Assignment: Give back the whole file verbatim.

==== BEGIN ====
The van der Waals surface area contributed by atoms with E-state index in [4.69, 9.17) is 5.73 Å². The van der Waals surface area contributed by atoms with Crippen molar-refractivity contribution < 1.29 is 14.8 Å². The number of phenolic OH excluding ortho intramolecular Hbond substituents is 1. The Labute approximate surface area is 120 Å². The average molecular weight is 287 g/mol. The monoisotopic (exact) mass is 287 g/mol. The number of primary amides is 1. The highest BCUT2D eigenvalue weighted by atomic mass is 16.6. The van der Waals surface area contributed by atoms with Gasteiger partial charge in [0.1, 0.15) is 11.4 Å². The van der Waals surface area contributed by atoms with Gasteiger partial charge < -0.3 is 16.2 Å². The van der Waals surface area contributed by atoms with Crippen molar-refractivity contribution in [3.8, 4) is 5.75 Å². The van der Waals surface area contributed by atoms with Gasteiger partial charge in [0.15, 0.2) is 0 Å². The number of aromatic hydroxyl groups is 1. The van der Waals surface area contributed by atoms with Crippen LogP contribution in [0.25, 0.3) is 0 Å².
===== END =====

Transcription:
The van der Waals surface area contributed by atoms with E-state index in [4.69, 9.17) is 5.73 Å². The van der Waals surface area contributed by atoms with Crippen molar-refractivity contribution < 1.29 is 14.8 Å². The number of phenolic OH excluding ortho intramolecular Hbond substituents is 1. The Labute approximate surface area is 120 Å². The average molecular weight is 287 g/mol. The monoisotopic (exact) mass is 287 g/mol. The number of primary amides is 1. The highest BCUT2D eigenvalue weighted by atomic mass is 16.6. The van der Waals surface area contributed by atoms with Gasteiger partial charge in [0.1, 0.15) is 11.4 Å². The van der Waals surface area contributed by atoms with Gasteiger partial charge < -0.3 is 16.2 Å². The van der Waals surface area contributed by atoms with Crippen molar-refractivity contribution in [3.8, 4) is 5.75 Å². The van der Waals surface area contributed by atoms with Gasteiger partial charge in [0.15, 0.2) is 0 Å². The number of aromatic hydroxyl groups is 1. The van der Waals surface area contributed by atoms with Crippen LogP contribution in [0.25, 0.3) is 0 Å².